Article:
Migrated from eDJGroupInc.com. Author: Greg Buckles. Published: 2016-02-29 19:00:00Format, images and links may no longer function correctly. 

Have you conducted an eDiscovery RFI/RFP exercise? Did your phone blow up for days as persistent sales reps had ‘just a couple questions’? Did you throw your hands up in despair as the responses trickled in bearing little resemblance to what you asked for?  Sending out a RFI/RFP is like ringing the dinner bell while standing in a pack of hungry hounds. You can’t blame them for wanting any scrap of inside information that might give their response an advantage. You can blame them for not reading instructions or the customer requirements. As you might guess, I am in the middle of another RFP engagement and I want to share some of the lessons learned.

  • Know the difference between the initial Request for Information (to qualify prospects) and the formal Request for Proposal (actual bids). Keep your RFI questions Yes/No where possible and give them room for voluntary details. Don’t demand pricing on the RFI or penalize providers who do not provide it. Get the information you need to narrow the field to real contenders.
  • Don’t waste provider’s time if they really don’t have a chance at the business.
  • Expect every provider to try to get you on the phone, even when you are in the RFI stage. If you can’t handle the calls, add instructions above the fold to that effect.
  • Put your due date in the cover email, on the instruction sheet and anywhere else you can think of. When the tardy providers call asking for an extension, think hard about what that says about their bandwidth and long term ability to deliver service/support.
  • Save the demos, meetings and detailed questions for the RFP phase.
  • Assess responses with pricing against your budget range and drop any who break the ceiling. Do not assume or expect that you can ‘bargain down’ list prices to meet your budget.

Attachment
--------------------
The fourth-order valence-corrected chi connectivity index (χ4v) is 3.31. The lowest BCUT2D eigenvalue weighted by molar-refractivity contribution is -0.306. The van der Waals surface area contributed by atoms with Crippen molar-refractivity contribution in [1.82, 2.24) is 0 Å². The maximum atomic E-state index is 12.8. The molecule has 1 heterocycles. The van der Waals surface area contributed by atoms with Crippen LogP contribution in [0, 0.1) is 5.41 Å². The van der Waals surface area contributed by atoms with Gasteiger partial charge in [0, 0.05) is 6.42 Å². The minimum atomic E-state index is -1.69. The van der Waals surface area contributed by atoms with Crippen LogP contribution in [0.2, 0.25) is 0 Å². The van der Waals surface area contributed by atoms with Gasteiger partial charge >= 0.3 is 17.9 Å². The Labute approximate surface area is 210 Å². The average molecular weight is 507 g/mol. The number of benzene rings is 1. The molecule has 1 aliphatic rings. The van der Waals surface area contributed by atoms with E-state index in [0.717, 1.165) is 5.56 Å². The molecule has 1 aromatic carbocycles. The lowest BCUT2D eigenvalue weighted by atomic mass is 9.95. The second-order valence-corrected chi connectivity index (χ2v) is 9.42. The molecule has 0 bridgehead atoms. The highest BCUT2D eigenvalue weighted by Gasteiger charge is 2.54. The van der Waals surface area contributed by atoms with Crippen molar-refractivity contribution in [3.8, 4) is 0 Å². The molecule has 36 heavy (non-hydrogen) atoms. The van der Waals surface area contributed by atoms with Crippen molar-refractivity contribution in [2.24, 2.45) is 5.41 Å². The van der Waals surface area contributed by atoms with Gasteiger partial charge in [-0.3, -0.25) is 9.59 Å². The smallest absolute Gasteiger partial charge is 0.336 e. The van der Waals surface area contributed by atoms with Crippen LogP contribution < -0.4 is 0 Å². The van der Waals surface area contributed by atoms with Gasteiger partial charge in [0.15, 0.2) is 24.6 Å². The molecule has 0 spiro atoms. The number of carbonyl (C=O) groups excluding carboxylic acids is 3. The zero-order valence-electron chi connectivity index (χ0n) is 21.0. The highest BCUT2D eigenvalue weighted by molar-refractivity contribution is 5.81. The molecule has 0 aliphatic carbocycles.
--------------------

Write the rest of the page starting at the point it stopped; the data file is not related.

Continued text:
• I have never considered it ethical to run back and forth using competitor’s bids to beat down pricing. Too many of our engagements are spent cleaning up the mess when a provider has cut corners after bowing to pricing pressure.

Mikki and I frequently conduct ‘blind RFIs’ that protect clients from the wave of hungry sales reps on the prospecting round. Forego the donuts and happy hour invitations if you have an eDiscovery savy counsel or independent consultant who can play that role for you. Better yet, I am betting that your purchasing department has resources and rules for these things.

Greg Buckles wants your feedback, questions or project inquiries at Greg@eDJGroupInc.com. Contact him directly for a ‘Good Karma’ call. His active research topics include analytics, SMB eDiscovery, mobile device discovery, the discovery impact of the cloud, Microsoft’s Office 365/2013 eDiscovery Center and multi-matter discovery. Recent consulting engagements include managing preservation during enterprise migrations, legacy tape eliminations, retention enablement and many more.

Blog perspectives are personal opinions and should not be interpreted as a professional judgment. eDJ consultants are not journalists and perspectives are based on public information. Blog content is neither approved nor reviewed by any providers prior to being posted. Do you want to share your own perspective? eDJ Group is looking for practical, professional informative perspectives free of marketing fluff, hidden agendas or personal/product bias. Outside blogs will clearly indicate the author, company and any relevant affiliations.

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